• Doug says:

    How many years ago on this blog did I say that they will come for us in classical music?

    I told you so.

  • Lu says:

    This is an unreadable conference most likely written by some junior scholars so I won’t characterize it as typical.

    Disability itself is an interesting topic relevant to the practice, reception, history and theory of music. How Beethoven’s deafness influenced his composition, for instance.

  • Matthew B. Tepper says:

    As an actual, real liberal (credentials upon request, starting with campaigning for McGovern in 1972), I must remark that I consider the bulk of the above to be no more comprehensible than the verbal nonsense which issues from the Presidement.

  • Nijinsky says:

    To turn this whole “discussion” on its head, as to who is disabling who…

    Not that I know what it’s about….

    But this term disabled comes up, in regards to what “music” did…..

    In present psychiatric jargon, and prattle, regarding just about EVERY great artist who suffered through a life with enough imagination and enough individual will to leave behind what one finds in museums, on the concert stage, in the theater, in books of all kinds (poetry, philosophy, fiction) and then quite a few scientists as well, most of them have had some psychiatric diagnosis tagged on them that the general population is supposed to feel appeased with knowing that those “weirdos” had something wrong with them.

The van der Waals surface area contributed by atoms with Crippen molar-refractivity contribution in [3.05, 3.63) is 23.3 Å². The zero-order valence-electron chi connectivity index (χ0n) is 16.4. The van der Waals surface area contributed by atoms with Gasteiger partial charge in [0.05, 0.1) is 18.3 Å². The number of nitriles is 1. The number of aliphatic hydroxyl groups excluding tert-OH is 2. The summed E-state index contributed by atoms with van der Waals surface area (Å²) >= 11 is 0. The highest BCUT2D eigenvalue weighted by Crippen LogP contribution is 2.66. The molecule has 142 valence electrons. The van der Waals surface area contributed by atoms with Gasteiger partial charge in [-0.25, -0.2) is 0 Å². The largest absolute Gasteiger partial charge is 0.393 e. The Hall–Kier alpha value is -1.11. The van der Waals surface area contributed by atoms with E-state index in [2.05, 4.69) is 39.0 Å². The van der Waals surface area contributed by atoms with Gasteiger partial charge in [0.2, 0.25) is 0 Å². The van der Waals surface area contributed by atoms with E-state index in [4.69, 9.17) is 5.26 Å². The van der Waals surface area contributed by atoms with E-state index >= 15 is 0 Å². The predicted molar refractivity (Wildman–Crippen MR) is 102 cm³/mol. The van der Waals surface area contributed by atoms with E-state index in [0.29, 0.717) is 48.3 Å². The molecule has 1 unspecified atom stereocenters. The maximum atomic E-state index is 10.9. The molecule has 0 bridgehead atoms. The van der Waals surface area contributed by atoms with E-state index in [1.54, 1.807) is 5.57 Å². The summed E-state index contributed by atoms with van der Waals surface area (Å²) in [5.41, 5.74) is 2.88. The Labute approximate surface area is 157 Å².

Current psychiatric treatment, if you simply look at statistics, or if you don’t know where to find them read the book Anatomy of an Epidemic, you find that it has created such an epidemic of psychiatric illnesses suppressing normal responses to difficulties in life, or suppressing unusual responses not understood, or anyone talking about unusual occurrences or beliefs not held in general consensus, or imagination itself, or any kind of social or even political dissent, and that all such occurrences needing more drugs and more diagnosis after the initial period of suppressing “symptoms” has run its course; if current psychiatric practice, advertising itself as being able to fix all of the great artists, actually had been able to get its smiley faced grip on the art that by some miracle we are still blessed with, most of it wouldn’t exist, and instead we’d have a whole flock of disabled people walking around with the unsteady gait you see of those stumbling around drugged into such a disabled and marginalized state. This then in Western art in developed countries having such modern medicine.